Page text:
WASHINGTON (Reuters) - U.S. businessman Donald Trump, the leading Republican presidential candidate, on Thursday said he would not back a higher minimum wage for American workers as such a move would hurt the nation's economic competitiveness.
In a televised interview on MSNBC, Trump, a real estate mogul and TV personality, said the United States needed low wages and taxes to be competitive with other countries.
"Having a low minimum wage is not a bad thing for this country," Trump said.
"We can't have a situation where our labor is so much more expensive than other countries' that we can no longer win."
His comments contrast with growing local efforts to boost minimum wages across the country, given stalled movement of the issue in Washington. Any change in the national minimum wage, set at $7.25 an hour since 2009, would need the support of the Republican-controlled Congress and is considered unlikely.
Many companies limited wage hikes during the 2007-2009 recession. But even as hiring has rebounded amid an economic recovery, wages have yet to catch up. This hampers U.S. productivity, some experts have said.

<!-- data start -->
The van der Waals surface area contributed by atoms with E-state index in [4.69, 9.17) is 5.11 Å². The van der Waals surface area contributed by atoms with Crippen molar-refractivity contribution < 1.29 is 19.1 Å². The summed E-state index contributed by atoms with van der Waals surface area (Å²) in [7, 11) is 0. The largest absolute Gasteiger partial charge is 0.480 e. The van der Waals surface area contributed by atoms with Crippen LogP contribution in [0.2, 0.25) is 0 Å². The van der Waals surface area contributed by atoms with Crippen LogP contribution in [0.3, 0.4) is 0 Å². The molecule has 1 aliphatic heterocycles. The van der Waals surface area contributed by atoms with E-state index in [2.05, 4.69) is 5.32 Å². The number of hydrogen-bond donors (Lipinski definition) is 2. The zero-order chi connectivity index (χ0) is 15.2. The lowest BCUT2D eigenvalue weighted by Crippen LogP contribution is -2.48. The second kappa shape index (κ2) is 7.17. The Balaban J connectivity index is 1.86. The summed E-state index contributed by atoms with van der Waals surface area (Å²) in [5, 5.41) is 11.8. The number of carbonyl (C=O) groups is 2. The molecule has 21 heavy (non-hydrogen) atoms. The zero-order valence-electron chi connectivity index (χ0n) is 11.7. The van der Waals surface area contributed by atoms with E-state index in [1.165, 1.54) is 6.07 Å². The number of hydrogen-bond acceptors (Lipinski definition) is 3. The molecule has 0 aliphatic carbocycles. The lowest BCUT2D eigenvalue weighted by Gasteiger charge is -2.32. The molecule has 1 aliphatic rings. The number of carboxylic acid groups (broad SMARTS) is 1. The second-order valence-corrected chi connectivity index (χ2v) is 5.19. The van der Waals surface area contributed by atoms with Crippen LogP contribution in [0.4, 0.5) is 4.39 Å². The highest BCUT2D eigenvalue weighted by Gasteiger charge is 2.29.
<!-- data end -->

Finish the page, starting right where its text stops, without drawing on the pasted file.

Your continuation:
Now Democrats, labor and religious groups are pressing their case for pay raises to state and local governments.
Last month, New York and Washington, D.C., moved to raise their minimum wage to $15 an hour, and Los Angeles in June said it would lift its lowest hourly wage to $15 by 2020. Other cities, including Seattle and San Francisco have already boosted minimum pay.
Trump, speaking on MSNBC's "Morning Joe" program, said the costs of U.S. labor and taxes were sending companies not just to different U.S. states, but outside the country, in search of better deals.
The Republican candidate, one of 17 looking to win the party's presidential nomination for the 2016 election, has stirred controversy for his comments on immigration and has vowed to bring jobs back to the United States that have moved overseas, although he has yet to offer a detailed economic plan.
Asked about another pay issue - equal pay for women and men - Trump said everyone should have equal access to capital but it was hard to tell if men and women were doing the same work.
"If they do the same job, they should get the same pay. But it's very hard to say what is the same job," he said.
(Reporting by Susan Heavey; Editing by Bernadette Baum)